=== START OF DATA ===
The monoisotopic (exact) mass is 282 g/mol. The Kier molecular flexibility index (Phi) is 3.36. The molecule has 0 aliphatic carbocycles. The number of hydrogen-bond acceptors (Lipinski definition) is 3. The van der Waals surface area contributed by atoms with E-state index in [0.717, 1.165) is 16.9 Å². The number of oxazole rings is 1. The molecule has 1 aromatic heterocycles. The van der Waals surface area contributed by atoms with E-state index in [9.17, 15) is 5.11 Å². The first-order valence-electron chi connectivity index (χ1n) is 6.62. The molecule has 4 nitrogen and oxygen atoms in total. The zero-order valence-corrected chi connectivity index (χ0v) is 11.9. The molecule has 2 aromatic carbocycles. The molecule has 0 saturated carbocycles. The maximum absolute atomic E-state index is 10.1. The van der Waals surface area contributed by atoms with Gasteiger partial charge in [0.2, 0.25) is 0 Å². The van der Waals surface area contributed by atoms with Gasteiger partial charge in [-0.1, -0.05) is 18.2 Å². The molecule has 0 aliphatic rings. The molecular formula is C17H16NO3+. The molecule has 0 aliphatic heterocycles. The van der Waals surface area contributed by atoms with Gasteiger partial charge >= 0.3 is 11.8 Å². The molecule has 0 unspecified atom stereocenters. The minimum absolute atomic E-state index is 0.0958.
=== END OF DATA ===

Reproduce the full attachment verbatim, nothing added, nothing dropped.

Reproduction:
The monoisotopic (exact) mass is 282 g/mol. The Kier molecular flexibility index (Phi) is 3.36. The molecule has 0 aliphatic carbocycles. The number of hydrogen-bond acceptors (Lipinski definition) is 3. The van der Waals surface area contributed by atoms with E-state index in [0.717, 1.165) is 16.9 Å². The number of oxazole rings is 1. The molecule has 1 aromatic heterocycles. The van der Waals surface area contributed by atoms with E-state index in [9.17, 15) is 5.11 Å². The first-order valence-electron chi connectivity index (χ1n) is 6.62. The molecule has 4 nitrogen and oxygen atoms in total. The zero-order valence-corrected chi connectivity index (χ0v) is 11.9. The molecule has 2 aromatic carbocycles. The molecule has 0 saturated carbocycles. The maximum absolute atomic E-state index is 10.1. The van der Waals surface area contributed by atoms with Gasteiger partial charge in [0.2, 0.25) is 0 Å². The van der Waals surface area contributed by atoms with Gasteiger partial charge in [-0.1, -0.05) is 18.2 Å². The molecule has 0 aliphatic rings. The molecular formula is C17H16NO3+. The molecule has 0 aliphatic heterocycles. The van der Waals surface area contributed by atoms with Gasteiger partial charge >= 0.3 is 11.8 Å². The molecule has 0 unspecified atom stereocenters. The minimum absolute atomic E-state index is 0.0958.